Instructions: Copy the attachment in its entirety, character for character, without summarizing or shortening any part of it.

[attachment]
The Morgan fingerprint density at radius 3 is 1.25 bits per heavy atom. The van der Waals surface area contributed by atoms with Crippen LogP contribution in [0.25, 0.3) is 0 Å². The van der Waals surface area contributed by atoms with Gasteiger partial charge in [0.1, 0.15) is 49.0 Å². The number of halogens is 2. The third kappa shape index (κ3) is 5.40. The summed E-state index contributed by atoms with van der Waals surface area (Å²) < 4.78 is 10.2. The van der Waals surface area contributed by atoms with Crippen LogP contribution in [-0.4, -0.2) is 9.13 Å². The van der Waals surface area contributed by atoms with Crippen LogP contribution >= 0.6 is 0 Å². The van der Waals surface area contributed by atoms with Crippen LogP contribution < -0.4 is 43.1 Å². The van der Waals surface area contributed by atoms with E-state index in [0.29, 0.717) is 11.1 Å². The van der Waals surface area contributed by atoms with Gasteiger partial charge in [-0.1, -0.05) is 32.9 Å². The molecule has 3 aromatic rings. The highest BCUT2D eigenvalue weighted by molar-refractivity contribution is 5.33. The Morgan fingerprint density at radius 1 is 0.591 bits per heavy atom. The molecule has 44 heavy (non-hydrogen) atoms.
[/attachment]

The Morgan fingerprint density at radius 3 is 1.25 bits per heavy atom. The van der Waals surface area contributed by atoms with Crippen LogP contribution in [0.25, 0.3) is 0 Å². The van der Waals surface area contributed by atoms with Gasteiger partial charge in [0.1, 0.15) is 49.0 Å². The number of halogens is 2. The third kappa shape index (κ3) is 5.40. The summed E-state index contributed by atoms with van der Waals surface area (Å²) < 4.78 is 10.2. The van der Waals surface area contributed by atoms with Crippen LogP contribution in [-0.4, -0.2) is 9.13 Å². The van der Waals surface area contributed by atoms with Crippen LogP contribution >= 0.6 is 0 Å². The van der Waals surface area contributed by atoms with Crippen LogP contribution < -0.4 is 43.1 Å². The van der Waals surface area contributed by atoms with E-state index in [0.29, 0.717) is 11.1 Å². The van der Waals surface area contributed by atoms with Gasteiger partial charge in [-0.1, -0.05) is 32.9 Å². The molecule has 3 aromatic rings. The highest BCUT2D eigenvalue weighted by molar-refractivity contribution is 5.33. The Morgan fingerprint density at radius 1 is 0.591 bits per heavy atom. The molecule has 44 heavy (non-hydrogen) atoms.